The object goes first... so let's put "hot dog" here.
And the verb goes last... so let's put "ate" at the end.
Finally, we connect them using the appropriate particle – And that's it!
ホットドッグを食べました。
Which means "I ate a hot dog" in Japanese!
ホットドッグを食べました。
You can create any basic sentence like this in Japanese if you simply know the word for the object and the verb in Japanese!
Well done! Let's wrap up this lesson by recapping what we've learned.
In this lesson, you learned that Japanese sentences are formed using a subject, object, verb, or "SOV" word order.
The most important aspect of Japanese sentences is not the *subject* of the sentence, but the *topic*.
Most sentences spoken in Japanese will not actually contain a subject, especially if that subject is obvious, like when it's yourself, the speaker.
And lastly, you can create basic sentences in Japanese by putting the object first, and the verb last!
We've covered only the very *basics* of Japanese grammar. If you're interested in learning more, check out our "Learn Basic Japanese" video series. In that course, we teach you useful phrases while covering the fundamentals of Japanese grammar!
In the next lesson, we'll introduce you to the basics of Japanese writing.
See you in the next lesson. Bye!
Bye~!

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😄 😞 😳 😁 😒 😎 😠 😆 😅 😜 😉 😭 😇 😴 😮 😈 ❤️️ 👍

JapanesePod101.com Verified
March 18th, 2016 at 06:30 PM
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We've covered only the very *basics* of Japanese grammar. If you have any questions, leave a comment below!

JapanesePod101.com Verified
October 15th, 2021 at 03:58 PM
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Carlyさん、こんにちは!


ありがとうございます。

We are happy to know you enjoy our lessons.

Congratulations on mastering hiragana!!

Now good luck with your katakana and kanji study😊

You will find the effective way of learning kanji here in this lesson.

https://www.japanesepod101.com/lesson/introduction-to-japanese-kanji-1-introduction-to-kanji-script/?lp=159


Thank you for learning Japanese with us:)


Sincerely,

Miho

Team JapanesePod101.com

Carly
October 9th, 2021 at 08:26 AM
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こんにちは, I love this website so much! I just completed all of the hirigana lessons and will be moving onto katakana and then kanji. Do you have any suggestions on how I can learn and understand kanji quickly? ありがとうございます !

JapanesePod101.com Verified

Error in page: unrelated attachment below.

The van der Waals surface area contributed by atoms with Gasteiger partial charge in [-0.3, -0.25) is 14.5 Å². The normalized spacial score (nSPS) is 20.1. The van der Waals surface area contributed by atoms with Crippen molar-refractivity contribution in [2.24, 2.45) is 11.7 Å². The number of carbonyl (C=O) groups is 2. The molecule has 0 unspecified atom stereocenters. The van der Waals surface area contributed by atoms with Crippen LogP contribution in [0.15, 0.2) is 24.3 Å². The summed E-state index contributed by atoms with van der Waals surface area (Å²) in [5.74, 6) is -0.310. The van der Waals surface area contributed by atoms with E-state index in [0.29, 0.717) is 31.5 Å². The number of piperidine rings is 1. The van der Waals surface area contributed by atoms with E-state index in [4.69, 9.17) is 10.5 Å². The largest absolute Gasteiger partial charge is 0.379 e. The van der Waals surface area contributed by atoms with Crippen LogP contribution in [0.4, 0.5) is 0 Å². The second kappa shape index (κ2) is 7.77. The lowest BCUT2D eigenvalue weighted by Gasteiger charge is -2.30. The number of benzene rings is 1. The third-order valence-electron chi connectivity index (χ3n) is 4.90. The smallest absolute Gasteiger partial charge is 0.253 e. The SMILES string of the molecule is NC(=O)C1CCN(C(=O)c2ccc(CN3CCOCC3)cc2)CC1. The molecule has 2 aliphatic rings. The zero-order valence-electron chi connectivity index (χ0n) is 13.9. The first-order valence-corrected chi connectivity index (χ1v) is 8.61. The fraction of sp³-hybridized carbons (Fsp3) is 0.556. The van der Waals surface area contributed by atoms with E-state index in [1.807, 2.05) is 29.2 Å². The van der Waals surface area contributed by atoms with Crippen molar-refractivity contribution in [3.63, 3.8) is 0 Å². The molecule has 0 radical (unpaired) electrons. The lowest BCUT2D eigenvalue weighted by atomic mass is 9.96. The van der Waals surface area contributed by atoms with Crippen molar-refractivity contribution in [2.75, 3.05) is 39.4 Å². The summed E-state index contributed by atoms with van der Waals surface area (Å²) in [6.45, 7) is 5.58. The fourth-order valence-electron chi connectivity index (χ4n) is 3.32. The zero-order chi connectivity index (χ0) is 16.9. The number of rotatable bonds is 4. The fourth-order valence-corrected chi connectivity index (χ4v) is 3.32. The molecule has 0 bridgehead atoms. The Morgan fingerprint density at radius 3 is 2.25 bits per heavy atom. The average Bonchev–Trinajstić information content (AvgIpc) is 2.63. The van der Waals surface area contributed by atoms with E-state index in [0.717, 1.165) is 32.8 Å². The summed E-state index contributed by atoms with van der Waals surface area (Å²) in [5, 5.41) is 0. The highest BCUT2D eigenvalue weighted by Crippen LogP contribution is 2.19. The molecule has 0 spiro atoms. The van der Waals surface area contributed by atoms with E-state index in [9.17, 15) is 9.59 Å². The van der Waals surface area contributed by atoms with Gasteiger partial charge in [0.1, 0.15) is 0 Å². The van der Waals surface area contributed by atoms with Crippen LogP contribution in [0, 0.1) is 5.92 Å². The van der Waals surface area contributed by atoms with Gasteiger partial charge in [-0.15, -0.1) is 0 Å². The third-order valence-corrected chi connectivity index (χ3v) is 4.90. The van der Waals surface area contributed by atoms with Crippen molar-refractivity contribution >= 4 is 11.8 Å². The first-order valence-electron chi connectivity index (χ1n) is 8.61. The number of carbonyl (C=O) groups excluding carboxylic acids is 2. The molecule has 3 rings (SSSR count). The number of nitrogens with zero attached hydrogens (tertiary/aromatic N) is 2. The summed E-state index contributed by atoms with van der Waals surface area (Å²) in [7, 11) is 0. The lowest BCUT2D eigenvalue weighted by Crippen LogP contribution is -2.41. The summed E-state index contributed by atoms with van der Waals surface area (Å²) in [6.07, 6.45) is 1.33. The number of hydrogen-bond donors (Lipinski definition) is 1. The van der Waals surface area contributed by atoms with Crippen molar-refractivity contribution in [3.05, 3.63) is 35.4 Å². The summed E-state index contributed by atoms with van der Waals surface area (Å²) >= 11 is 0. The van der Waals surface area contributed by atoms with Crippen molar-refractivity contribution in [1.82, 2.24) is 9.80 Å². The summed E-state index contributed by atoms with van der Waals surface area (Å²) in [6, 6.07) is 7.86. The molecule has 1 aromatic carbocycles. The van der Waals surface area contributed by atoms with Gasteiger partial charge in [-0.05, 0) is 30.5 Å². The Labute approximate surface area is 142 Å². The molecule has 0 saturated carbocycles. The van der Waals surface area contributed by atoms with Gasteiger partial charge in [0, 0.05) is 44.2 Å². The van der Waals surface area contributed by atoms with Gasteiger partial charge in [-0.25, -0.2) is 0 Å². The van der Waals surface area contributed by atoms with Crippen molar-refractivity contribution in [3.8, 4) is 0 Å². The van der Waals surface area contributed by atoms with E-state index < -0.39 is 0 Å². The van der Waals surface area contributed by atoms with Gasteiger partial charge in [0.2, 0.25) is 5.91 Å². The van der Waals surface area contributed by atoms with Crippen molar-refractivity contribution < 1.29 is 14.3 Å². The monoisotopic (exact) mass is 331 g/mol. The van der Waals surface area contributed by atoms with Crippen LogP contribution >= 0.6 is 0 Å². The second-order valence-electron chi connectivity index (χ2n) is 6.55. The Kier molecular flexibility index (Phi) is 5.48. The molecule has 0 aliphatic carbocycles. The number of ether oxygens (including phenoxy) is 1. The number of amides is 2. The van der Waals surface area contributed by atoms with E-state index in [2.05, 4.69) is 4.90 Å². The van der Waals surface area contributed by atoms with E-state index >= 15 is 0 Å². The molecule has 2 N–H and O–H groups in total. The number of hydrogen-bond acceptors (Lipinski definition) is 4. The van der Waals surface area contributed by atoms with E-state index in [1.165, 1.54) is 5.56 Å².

October 8th, 2021 at 01:40 PM
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Wes Upchurchさん


Thank you so much for your comment😄

That's great👍


Please let us know if you have any questions :)


Sincerely

りょうま(Ryoma)

Team JapanesePod101.com

JapanesePod101.com Verified
October 6th, 2021 at 06:55 AM
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こんにちは Tanmayi,


Thank you for your comment. 😇

Feel free to contact us if you have any questions.

We wish you good luck with your language studies.


Kind regards,

レヴェンテ (Levente)

Team JapanesePod101.com

Wes Upchurch
October 5th, 2021 at 05:13 PM
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I gather that in an object-oriented language context is very important.

Tanmayi
October 2nd, 2021 at 04:25 PM
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WOW WOW 😄😄😄😄😄😄😄😄😄😄😄😄

JapanesePod101.com Verified
September 28th, 2021 at 06:28 PM
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Hi Zuzana,


Thank you for your comment!

Your question is quite reasonable.

However, we usually understand whom the speaker is talking about by the context or the situation.

When the subject is not clear, we include the subject to make the listener understand.


Please let us know if you have any further question😊


Sincerely,

Miho

Team JapanesePod101.com

Zuzana
September 27th, 2021 at 05:14 PM
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Hi, a short question please, if usually Japanese people don't use subject in the sentence, how do we then recognize about whom are they talking? when they only say ate an apple how o I know if they mean themselves or someone else? thank you

JapanesePod101.com Verified
August 12th, 2021 at 07:39 AM
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こんにちは Koi,


Thank you so much for your positive message! 😇❤️️

Feel free to contact us if you have any questions.

We wish you good luck with your language studies.


Kind regards,

レヴェンテ (Levente)

Team JapanesePod101.com

JapanesePod101.com Verified
August 10th, 2021 at 06:16 AM
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こんにちは Ilikefrogs and s,


Thank you so much for your positive message! 😇❤️️

Feel free to contact us if you have any questions.

We wish you good luck with your language studies.


Kind regards,

レヴェンテ (Levente)

Team JapanesePod101.com